Cheung, in case you’ve forgotten, was the female lead in Better Luck Tomorrow, a mile-marker of sorts in Asian American film. She was outstanding in that film, and is quite good in this one, especially in scenes where she delivers lines by herself. There are a few scenes that feel under-rehearsed, as if the actors are still getting to know each other and their characters’ relationships. The timing feels off in these few scenes, and the actors’ deliveries present as if they’re waiting for their turns, rather than listening to what’s being said to them before they speak. They give the film a kind of rushed feeling, despite otherwise strong performances all around.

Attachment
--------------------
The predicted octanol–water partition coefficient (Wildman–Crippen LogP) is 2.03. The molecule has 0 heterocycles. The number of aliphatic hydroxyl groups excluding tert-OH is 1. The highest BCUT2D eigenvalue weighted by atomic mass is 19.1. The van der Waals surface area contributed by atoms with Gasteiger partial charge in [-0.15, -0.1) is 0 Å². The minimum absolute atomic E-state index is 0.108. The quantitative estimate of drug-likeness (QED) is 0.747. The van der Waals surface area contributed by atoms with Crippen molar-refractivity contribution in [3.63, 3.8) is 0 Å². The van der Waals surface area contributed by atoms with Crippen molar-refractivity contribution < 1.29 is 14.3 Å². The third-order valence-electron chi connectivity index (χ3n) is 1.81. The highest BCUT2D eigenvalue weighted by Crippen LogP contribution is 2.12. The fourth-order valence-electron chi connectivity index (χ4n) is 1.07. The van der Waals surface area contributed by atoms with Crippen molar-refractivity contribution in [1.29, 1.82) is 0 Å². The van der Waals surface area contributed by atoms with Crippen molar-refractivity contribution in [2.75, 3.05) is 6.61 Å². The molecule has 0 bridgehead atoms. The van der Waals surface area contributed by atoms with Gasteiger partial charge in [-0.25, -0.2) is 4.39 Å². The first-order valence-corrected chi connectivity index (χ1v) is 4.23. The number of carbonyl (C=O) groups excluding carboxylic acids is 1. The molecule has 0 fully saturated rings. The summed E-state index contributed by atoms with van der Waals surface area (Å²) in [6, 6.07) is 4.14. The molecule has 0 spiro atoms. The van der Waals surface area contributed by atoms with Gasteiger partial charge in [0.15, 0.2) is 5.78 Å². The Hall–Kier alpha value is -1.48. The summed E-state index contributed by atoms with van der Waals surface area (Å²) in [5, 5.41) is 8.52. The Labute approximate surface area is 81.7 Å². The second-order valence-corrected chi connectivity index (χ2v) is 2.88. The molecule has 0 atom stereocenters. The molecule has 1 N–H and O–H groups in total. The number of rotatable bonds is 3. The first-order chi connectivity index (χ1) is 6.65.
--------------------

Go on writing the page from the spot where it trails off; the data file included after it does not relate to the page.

It’s a fun movie with well-conceived characters, touching on several issues young adults of any American ethnicity confront in some way, with a few plot situations you’ve probably never seen.